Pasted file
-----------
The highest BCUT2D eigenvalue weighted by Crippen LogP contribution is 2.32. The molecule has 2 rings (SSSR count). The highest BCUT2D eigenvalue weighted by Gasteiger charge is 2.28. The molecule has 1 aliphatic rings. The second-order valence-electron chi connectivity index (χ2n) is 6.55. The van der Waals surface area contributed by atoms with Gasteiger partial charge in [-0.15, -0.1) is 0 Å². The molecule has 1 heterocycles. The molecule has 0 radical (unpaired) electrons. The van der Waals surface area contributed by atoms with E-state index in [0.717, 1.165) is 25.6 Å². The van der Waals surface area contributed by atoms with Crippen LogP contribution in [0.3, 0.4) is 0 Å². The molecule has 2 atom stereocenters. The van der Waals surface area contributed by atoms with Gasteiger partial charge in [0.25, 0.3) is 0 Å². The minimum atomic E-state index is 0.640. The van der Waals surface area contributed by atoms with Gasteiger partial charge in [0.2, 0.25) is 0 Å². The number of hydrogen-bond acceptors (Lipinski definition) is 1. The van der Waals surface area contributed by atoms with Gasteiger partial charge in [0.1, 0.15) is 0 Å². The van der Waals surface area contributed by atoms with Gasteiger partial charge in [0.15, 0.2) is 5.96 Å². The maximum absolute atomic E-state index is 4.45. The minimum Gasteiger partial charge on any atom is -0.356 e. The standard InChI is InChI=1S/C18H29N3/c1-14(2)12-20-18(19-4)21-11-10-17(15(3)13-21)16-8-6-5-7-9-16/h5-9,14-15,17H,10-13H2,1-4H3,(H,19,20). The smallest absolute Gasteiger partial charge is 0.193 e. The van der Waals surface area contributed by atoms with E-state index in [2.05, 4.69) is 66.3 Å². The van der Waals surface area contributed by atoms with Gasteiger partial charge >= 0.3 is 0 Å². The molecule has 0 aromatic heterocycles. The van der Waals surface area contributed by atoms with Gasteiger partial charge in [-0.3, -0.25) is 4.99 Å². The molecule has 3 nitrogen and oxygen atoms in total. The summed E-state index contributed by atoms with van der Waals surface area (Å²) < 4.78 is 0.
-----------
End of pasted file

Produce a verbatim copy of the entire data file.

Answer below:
The highest BCUT2D eigenvalue weighted by Crippen LogP contribution is 2.32. The molecule has 2 rings (SSSR count). The highest BCUT2D eigenvalue weighted by Gasteiger charge is 2.28. The molecule has 1 aliphatic rings. The second-order valence-electron chi connectivity index (χ2n) is 6.55. The van der Waals surface area contributed by atoms with Gasteiger partial charge in [-0.15, -0.1) is 0 Å². The molecule has 1 heterocycles. The molecule has 0 radical (unpaired) electrons. The van der Waals surface area contributed by atoms with E-state index in [0.717, 1.165) is 25.6 Å². The van der Waals surface area contributed by atoms with Crippen LogP contribution in [0.3, 0.4) is 0 Å². The molecule has 2 atom stereocenters. The van der Waals surface area contributed by atoms with Gasteiger partial charge in [0.25, 0.3) is 0 Å². The minimum atomic E-state index is 0.640. The van der Waals surface area contributed by atoms with Gasteiger partial charge in [0.2, 0.25) is 0 Å². The number of hydrogen-bond acceptors (Lipinski definition) is 1. The van der Waals surface area contributed by atoms with Gasteiger partial charge in [0.1, 0.15) is 0 Å². The van der Waals surface area contributed by atoms with Gasteiger partial charge in [0.15, 0.2) is 5.96 Å². The maximum absolute atomic E-state index is 4.45. The minimum Gasteiger partial charge on any atom is -0.356 e. The standard InChI is InChI=1S/C18H29N3/c1-14(2)12-20-18(19-4)21-11-10-17(15(3)13-21)16-8-6-5-7-9-16/h5-9,14-15,17H,10-13H2,1-4H3,(H,19,20). The smallest absolute Gasteiger partial charge is 0.193 e. The van der Waals surface area contributed by atoms with E-state index in [2.05, 4.69) is 66.3 Å². The van der Waals surface area contributed by atoms with Gasteiger partial charge >= 0.3 is 0 Å². The molecule has 0 aromatic heterocycles. The van der Waals surface area contributed by atoms with Gasteiger partial charge in [-0.3, -0.25) is 4.99 Å². The molecule has 3 nitrogen and oxygen atoms in total. The summed E-state index contributed by atoms with van der Waals surface area (Å²) < 4.78 is 0.